The availability of human embryonic stem cells (HESC) for federally funded research affords a unique opportunity for investigators to use these cells to address research questions of interest to the NIGMS mission. Based on recent progress in HESC research and feedback from NIGMS grantees attending an April 2005 workshop, the Institute recognizes the opportunity to continue to advance fundamental research in this important area. Dr. Marion Zatz proposed a request for applications to fund program project grants (P01) to support basic research on HESC. Each would include a core to provide an institutional infrastructure to grow, maintain, and further characterize federally approved HESC lines. The core would also serve to develop research tools and reagents to enhance the use of HESC as a model system, and to train investigators at the grantee institution to work with HESC and to use them in pilot experiments. Each awarded P01 would also support a minimum of three related, R01-like research projects that focus on a significant scientific problem relevant to the NIGMS mission. NIGMS has set aside $6 million in FY 2007 to fund up to three P01s in response to this RFA. Dr. Zatz requested, and received, Council approval for soliciting proposals to fund HESC P01 grants.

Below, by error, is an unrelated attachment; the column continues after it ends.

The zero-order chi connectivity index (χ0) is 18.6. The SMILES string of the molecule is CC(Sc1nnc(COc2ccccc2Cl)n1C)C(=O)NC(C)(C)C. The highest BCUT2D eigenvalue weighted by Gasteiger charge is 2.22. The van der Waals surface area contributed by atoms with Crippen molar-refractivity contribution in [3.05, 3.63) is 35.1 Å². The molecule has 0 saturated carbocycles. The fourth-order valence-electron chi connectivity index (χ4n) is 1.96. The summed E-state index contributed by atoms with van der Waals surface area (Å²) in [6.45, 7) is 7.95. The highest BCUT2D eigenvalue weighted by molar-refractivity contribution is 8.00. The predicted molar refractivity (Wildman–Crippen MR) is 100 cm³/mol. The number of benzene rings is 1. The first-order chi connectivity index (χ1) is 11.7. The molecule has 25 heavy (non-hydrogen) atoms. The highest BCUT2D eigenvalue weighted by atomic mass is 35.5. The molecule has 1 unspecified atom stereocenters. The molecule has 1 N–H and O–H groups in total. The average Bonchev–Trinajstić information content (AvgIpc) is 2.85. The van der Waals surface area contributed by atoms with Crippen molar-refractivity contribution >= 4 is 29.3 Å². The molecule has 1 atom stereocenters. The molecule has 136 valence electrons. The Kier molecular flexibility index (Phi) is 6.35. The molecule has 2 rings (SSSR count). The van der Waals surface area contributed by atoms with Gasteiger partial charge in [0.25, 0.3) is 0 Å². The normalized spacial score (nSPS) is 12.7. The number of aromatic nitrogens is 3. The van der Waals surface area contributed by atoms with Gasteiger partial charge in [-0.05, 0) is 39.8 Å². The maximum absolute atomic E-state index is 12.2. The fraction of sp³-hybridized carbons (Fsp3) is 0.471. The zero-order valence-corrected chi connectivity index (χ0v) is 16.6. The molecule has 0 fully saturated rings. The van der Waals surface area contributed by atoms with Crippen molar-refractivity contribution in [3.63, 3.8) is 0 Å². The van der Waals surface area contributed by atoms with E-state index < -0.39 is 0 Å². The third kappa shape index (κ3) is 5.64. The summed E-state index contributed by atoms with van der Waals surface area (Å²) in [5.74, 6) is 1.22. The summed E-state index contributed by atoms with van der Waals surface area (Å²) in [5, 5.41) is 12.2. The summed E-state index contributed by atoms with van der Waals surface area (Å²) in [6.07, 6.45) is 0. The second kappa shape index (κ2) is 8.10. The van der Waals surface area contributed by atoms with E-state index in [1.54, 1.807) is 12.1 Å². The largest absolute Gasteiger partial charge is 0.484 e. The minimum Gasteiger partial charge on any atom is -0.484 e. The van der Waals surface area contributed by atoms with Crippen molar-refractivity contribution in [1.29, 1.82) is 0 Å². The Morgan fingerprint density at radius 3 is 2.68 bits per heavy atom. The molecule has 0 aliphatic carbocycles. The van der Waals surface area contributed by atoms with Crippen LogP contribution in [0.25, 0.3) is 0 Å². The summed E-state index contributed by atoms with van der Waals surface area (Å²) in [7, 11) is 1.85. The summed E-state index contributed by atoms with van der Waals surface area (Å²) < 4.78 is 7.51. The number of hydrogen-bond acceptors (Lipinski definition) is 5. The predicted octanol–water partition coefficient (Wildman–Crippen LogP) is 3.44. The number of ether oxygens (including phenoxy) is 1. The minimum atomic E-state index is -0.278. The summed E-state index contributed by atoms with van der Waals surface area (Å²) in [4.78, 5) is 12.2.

Contact: Dr. Marion Zatz,, 301-594-0943 

X. Concept Clearance: Ethical, Economic, Legal, Social Studies of Pharmacogenetics Research

Attention to ethical, economic, legal, and social issues should be an integral part of a balanced approach to pharmacogenetics and pharmacogenomics research. Translating basic research results into clinical practice remains challenging because of many contributing factors related to reimbursements, education, and habits of practice in routine medical caregiving settings, as well as those in personal and professional decision-making. Dr. Rochelle M. Long reported that NIGMS seeks to stimulate research on specialized aspects of the ethical, economic, legal, and social issues related to pharmacogenetics and pharmacogenomics research. The solicitation is designed to address implications of pharmacogenetics and pharmacogenomics research, specifically the hurdles of translating basic research results into clinical practice. Dr. Long requested, and received, Council approval for soliciting proposals to fund research in this area.